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Business

GM annual losses exceed $30 billion

Latest update : 2009-02-26

US car giant General Motors posted $30.9 billion losses for 2008. The auto-maker said last week it would need government loans of up to 22.6 billion dollars and announced it would slash around 47,000 jobs worldwide.

AFP - General Motors warned of a "challenging" year ahead as it posted a 30.9-billion-dollar 2008 loss Thursday which brought the tally from four consecutive years of bleeding balance sheets to a whopping 86.6 billion dollars.
  
The 2008 results were nonetheless an improvement upon 2007, when GM posted a 43.3 billion dollar loss due primarily to a massive accounting charge, even as annual revenues fell to 149 billion from 180 billion in 2007.
  
The struggling automaker, which last week asked the US government for billions more in emergency loans, said its dismal results reflected the global economic crisis and an industry-wide collapse in demand.
  
"2008 was an extremely difficult year for the US and global auto markets, especially the second half," GM chairman and CEO Rick Wagoner said in a statement.
  
"These conditions created a very challenging environment for GM and other automakers, and led us to take further aggressive and difficult measures to restructure our business," Wagoner said.
  
"We expect these challenging conditions will continue through 2009, and so we are accelerating our restructuring actions."
  
General Motors said last week it could need up to another 22.6 billion dollars in government loans in order to survive the current economic downturn and announced plans to slash 47,000 jobs worldwide amid a massive restructuring plan.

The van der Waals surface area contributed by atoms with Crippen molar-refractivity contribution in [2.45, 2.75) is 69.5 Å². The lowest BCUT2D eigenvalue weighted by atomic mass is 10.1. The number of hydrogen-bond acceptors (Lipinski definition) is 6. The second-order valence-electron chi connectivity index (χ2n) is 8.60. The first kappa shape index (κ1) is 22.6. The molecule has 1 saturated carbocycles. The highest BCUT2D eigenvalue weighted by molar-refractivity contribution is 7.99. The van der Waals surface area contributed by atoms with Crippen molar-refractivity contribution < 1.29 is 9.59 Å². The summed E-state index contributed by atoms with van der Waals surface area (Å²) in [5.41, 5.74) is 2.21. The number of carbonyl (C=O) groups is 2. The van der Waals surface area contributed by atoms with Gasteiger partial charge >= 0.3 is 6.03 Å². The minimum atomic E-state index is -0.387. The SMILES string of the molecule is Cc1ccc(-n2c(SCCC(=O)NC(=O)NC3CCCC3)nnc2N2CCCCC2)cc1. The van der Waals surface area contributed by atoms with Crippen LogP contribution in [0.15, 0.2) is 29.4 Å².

The automaker asked the US Treasury for an additional 16.6 billion dollars on top of the 13.4 billion received in recent weeks and said it is also asking for funding support from the governments of Canada, Germany, Britain, Sweden, and Thailand.
  
"GM requires this funding in 2009 to continue operations until global automotive sales recover and its restructuring actions generate benefits, resulting in the company being able to fund its own operating requirements," the automaker said Thursday.
  
The Treasury Department has until March 31 to decide whether the massive restructuring plans submitted by GM and Chrysler last week are enough to ensure the long-term viability for the two auto icons.
  
The 53.32-dollar annual loss per share dwarfed the 26.94-dollar loss predicted by analysts.
  
GM's fourth quarter loss of 9.6 billion dollars amounted to 15.71 dollars per share, nearly double the forecasted 7.40-dollar-loss.
  
GM shares were down two percent at 2.50 dollars in morning trade, which is less than a tenth of the value of its 24.58 dollar closing value a year ago.
  
GM said it is working with its auditors to "determine whether there is substantial doubt about GM's ability to continue as a going concern."
  
It plans to postpone filing its results with securities regulators in order to have "more time for thorough review of the extensive financial and other disclosures regarding the events that occurred at year-end 2008 and during early 2009."
  
GM said it managed to slash North American structural costs by three billion dollars last year but its North American operations nonetheless posted a 2008 loss of 14.1 billion dollars.
  
GM's automotive operations burned through 5.2 billion dollars in the fourth quarter and 19.2 billion dollars in 2008. It is forecasting a 14 billion dollar cash burn for 2009.
  
"The revenue decline was predominantly due to the precipitous drop in sales amid record low consumer confidence in the United States and sharply lower sales across all of GM's operating regions due to economic turmoil in the global markets," GM said.
  
GM, which lost its title as the world's largest automaker to Toyota last year, noted that global industry sales in 2008 were down five percent, or 3.6 million vehicles, compared with 2007 levels.
  
Total US industry sales fell by 18 percent, or nearly three million units, to 13.2 million vehicles in the sharpest decline in 29 years.
  
GM said it expects US auto sales to fall even more dramatically to 10.5 million vehicles in 2009.
  
That would be the lowest level on a per capita basis in 50 years and comes after nearly a decade of sales that topped 16 million vehicles a year.

Date created : 2009-02-26

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